For the outdoor photographer, shooting in the dense woods can be a challenge, especially when it comes to rainforest photography. In this series of videos, outdoor photographer, Doug Gardner, takes you to Washington’s Olympic National Park for tips and techniques on rainforest photography.
Doug says, “When you first encounter a photo opportunity, go ahead and capture the image, but also walk around to the other side.” Why? Because the other side could make a better photograph. The light angles and compositional elements may be different, sparking your imagination with a new visual idea.
Doug sets up his tripod in front of a stand of huge maple trees. He is looking to capture the texture of the moss, lichen, and bark. He focuses one-third into the frame to hold focus from front to back. He is careful to include a foreground element, in this case, a fern growth below the towering trees. The final composition is a rich assortment of rainforest growth.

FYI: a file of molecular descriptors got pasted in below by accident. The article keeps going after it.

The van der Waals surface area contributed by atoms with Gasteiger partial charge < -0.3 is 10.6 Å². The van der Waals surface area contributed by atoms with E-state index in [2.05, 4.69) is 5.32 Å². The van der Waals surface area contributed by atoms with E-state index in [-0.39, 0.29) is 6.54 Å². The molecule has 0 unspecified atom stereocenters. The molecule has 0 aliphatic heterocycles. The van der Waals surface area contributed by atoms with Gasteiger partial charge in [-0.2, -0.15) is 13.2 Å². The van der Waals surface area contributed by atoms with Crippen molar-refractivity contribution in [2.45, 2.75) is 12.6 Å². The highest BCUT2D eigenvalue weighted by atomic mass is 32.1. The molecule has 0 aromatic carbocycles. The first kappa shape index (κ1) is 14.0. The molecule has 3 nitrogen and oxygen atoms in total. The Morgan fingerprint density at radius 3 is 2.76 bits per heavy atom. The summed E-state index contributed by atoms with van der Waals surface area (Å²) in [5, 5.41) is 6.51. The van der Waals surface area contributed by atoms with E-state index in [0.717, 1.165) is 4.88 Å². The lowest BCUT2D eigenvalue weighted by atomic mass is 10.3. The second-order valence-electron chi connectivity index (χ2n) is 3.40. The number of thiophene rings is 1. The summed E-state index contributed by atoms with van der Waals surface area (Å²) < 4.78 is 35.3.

Nature photographer, Aaron Baggenstos, Doug’s hiking mate, suggests another rainforest photography idea, shooting in HDR, High Dynamic Range. The best HDR shots work in a composition with a wide range between light and shadow. To cover the total lighting range, Aaron brackets five images, with exposures that are point-seven stops in between each. He recommends manual focus because auto-focus might change the focal point from image to image. In post production, he will combine the five images into a single photograph.
MORE IN THIS COURSE:
Capturing Olympic National Park Rainforest – Course Preview
Shooting in Low Light: How to Photograph a Rainforest
Shooting in Contrasting Light
Rainforest Photography: Tips and Techniques
Photographing a Coastline